Anyway, she’s staying on late, on her lonesome in the salon to see a last client for the day and she plies her with wine as she’s working on her hair. At this point, as the client drinks her wine, the edits build and fade out to be replaced with different close up angles of the client, to give a soft realisation that something is not right. Soon she is out like a light as Claire has drugged her drink. Claire then ties her (something she doesn’t do in the main feature) and proceeds to kill her in a very specific way (which I’m trying not to spoil for you here)... and then we see her in her home environment as the extent of her madness is manifest more apparently in the character. At some point she reveals that her neck is scarred around the back and sides and she also starts crying, although it’s hard to tell if she’s empathising, showing remorse or something else. Nothing is really explained and I like it that way. Indeed, the director manages to preserve the ambiguity of some of the character elements in the main feature version too... and my hat off to her for that.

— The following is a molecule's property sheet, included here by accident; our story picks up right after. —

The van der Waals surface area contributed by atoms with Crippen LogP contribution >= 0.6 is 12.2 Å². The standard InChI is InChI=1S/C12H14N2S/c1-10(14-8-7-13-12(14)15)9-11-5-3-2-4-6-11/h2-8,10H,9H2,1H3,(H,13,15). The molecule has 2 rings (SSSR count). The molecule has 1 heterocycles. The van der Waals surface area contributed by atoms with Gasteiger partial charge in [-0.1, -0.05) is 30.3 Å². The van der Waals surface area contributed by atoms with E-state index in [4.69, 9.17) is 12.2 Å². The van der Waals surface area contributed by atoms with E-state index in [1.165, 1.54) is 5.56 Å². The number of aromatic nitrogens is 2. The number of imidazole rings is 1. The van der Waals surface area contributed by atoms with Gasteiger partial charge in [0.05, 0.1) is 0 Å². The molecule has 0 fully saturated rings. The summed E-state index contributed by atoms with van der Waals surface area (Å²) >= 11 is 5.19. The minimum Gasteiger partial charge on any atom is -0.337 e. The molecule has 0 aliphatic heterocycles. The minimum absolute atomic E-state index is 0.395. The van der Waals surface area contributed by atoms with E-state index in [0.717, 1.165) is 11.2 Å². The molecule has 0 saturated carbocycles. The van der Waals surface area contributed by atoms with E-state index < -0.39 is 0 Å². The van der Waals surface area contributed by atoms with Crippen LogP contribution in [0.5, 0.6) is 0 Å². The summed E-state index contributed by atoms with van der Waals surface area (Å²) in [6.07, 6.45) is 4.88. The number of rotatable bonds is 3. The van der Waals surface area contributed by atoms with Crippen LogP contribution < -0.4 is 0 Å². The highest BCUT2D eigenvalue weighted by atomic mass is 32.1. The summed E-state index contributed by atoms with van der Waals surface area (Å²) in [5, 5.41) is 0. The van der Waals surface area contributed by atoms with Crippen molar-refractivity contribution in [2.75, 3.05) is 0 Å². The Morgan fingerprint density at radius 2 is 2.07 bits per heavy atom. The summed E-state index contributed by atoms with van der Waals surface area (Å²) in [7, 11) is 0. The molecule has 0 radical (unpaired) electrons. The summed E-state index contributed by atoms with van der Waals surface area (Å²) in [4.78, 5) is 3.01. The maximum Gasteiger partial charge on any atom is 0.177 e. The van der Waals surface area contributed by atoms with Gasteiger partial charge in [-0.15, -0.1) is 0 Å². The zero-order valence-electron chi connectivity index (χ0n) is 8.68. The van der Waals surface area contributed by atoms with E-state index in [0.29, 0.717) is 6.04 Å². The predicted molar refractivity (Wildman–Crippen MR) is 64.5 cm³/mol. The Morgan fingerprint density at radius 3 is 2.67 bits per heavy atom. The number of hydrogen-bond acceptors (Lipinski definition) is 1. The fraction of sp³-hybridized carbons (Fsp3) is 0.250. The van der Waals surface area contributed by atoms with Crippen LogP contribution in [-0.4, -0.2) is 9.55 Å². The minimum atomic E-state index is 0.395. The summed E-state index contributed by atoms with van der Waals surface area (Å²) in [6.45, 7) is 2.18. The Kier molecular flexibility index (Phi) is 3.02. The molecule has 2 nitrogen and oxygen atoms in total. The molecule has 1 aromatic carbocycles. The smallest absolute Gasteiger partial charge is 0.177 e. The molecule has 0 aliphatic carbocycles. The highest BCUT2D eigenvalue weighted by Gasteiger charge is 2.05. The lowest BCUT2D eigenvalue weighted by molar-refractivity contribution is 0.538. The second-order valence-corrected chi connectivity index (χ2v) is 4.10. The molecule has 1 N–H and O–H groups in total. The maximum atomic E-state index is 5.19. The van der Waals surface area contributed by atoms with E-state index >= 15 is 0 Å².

Okay... so onto the main feature, which took another four years to get to a release. Well, if you were worrying as to whether the short film would spoil your experience of watching the main feature film based on it, don’t be, it’s the perfect way to watch these (in fact, watching them in reverse will surely take the wind out of the sails of the short). The reason being that the first 15 minutes of the movie are an augmented remake of the 15 minutes of the short... as everything else after the first fifteen minutes is a continuation of Claire’s story (again played by Townsend) and not just an extended rerun which could also have been a possibility.
The film starts off with a wonderful shot of Claire approached by a slow zoom in her salon, drinking from a plastic cup which is similar to the ones you get in a Starbucks, where the barrista writes your name on the cup (we later, in a ‘blink and you’ll miss it’ look at a poster, find out the name of the coffee chain in this film is Splitlog). It’s a nice, visual introduction to the name of the character and it almost makes it redundant that Claire immediately introduces herself to the feature’s incarnation of the first victim by name... I kinda wished the vocalisation of the name was held back for a scene or two.